The Office (NBC, 9 p.m.): These final three installments of the U.S. Office were always intended to be hour-long affairs—though after the announcement that the series finale is going 15 minutes longer, Erik Adams prefers to think that the remaining penultimate episode underwent a Blob-like expansion, slowly consuming Thursday nights so no other sitcom can ever claim them.

Scandal (ABC, 10 p.m.): “A major crisis rocks the White House,” says TV Guide—though, knowing this show, that crisis will be resolved within one act, thus making room for several sub-crises before the episode is out. Ryan McGee pulls on his signature “crisis suit” and dives in.

Elementary (CBS, 10 p.m.): Moriarty, is that you? Providing Sherlock with the case of the week? Or is this just an example of the world’s second-greatest detective being catfished like some glee-club chump at an Ohio high school? Myles McNutt appreciates us getting all of the Catfish jokes out of the way this week.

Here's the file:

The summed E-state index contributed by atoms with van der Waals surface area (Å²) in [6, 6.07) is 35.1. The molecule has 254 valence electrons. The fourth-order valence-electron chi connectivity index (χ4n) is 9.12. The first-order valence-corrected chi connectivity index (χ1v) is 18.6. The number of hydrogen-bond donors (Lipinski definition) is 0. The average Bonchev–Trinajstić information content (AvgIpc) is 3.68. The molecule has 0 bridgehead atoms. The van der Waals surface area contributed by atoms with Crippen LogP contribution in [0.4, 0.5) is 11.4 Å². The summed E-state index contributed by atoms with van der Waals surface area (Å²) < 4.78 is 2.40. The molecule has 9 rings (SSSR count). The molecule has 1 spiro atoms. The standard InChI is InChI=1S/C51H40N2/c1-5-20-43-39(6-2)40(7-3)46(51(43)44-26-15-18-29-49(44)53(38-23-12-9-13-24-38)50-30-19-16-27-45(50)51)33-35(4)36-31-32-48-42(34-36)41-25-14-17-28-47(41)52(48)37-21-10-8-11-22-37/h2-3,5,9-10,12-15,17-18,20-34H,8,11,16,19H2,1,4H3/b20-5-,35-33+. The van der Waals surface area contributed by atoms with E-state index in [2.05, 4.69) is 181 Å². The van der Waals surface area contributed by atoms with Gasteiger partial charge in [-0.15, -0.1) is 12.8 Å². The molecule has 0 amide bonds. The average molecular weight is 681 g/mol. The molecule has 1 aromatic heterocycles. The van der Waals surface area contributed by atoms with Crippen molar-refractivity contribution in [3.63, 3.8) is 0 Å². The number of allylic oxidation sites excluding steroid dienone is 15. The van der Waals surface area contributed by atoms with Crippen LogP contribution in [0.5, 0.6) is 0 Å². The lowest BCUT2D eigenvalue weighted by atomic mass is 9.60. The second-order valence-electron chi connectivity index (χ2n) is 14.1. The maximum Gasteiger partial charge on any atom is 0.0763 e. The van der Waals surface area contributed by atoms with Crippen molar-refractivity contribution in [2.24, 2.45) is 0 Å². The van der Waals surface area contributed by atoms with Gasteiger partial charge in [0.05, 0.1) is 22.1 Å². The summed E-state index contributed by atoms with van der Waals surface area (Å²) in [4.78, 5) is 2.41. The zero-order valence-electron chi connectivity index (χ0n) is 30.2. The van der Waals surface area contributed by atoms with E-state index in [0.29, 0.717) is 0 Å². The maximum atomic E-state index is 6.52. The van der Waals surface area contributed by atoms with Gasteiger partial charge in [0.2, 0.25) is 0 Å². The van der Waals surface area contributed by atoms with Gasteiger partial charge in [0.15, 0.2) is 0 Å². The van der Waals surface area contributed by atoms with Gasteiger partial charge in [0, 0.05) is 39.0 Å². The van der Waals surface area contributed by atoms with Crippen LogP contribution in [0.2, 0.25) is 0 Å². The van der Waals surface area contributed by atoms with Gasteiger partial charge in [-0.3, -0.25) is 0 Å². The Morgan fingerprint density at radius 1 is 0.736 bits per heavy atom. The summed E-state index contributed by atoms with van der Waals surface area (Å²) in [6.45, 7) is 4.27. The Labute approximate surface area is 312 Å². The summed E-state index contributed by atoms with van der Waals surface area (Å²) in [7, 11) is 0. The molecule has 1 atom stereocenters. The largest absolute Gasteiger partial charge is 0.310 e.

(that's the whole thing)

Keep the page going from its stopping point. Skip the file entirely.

Hannibal (NBC, 10 p.m.): But have you heard about this show Catfish? It has nothing to do with this week’s Hannibal, which marks the long-awaited debut of Gillian Anderson as the titular character’s psychoanalyst. But all Molly Eichel sees is the place to finally put her “Mulder and Scully persue Hannibal Lecter across time and space” fan fiction to good use.


Star Trek: Deep Space Nine (11 a.m.): If Moriarty doesn’t show up on Elementary, at least Zack Handlen will get a glimpse of one of genre fiction’s other great rivalries, that between Benjamin Sisko and renegade Starfleet officer Michael Eddington. They’re just like Jean Valjean and Javert, except instead of a loaf of bread, Eddington stole a machine that can produce infinite loafs of bread.

Gilmore Girls (1 p.m.): The first season of this show ends in a torrent of emotion, and it might be more than David Sims can bear. If you see him hailing a cab in order to head to Hartford before he has to review the finale next week, you’ll know why.


Mountain Movers (National Geographic, 8 p.m.): They say that faith can move mountains—so the stars of this docuseries must be crazy religious, seeing as their job involves creating and installing winter-sports courses.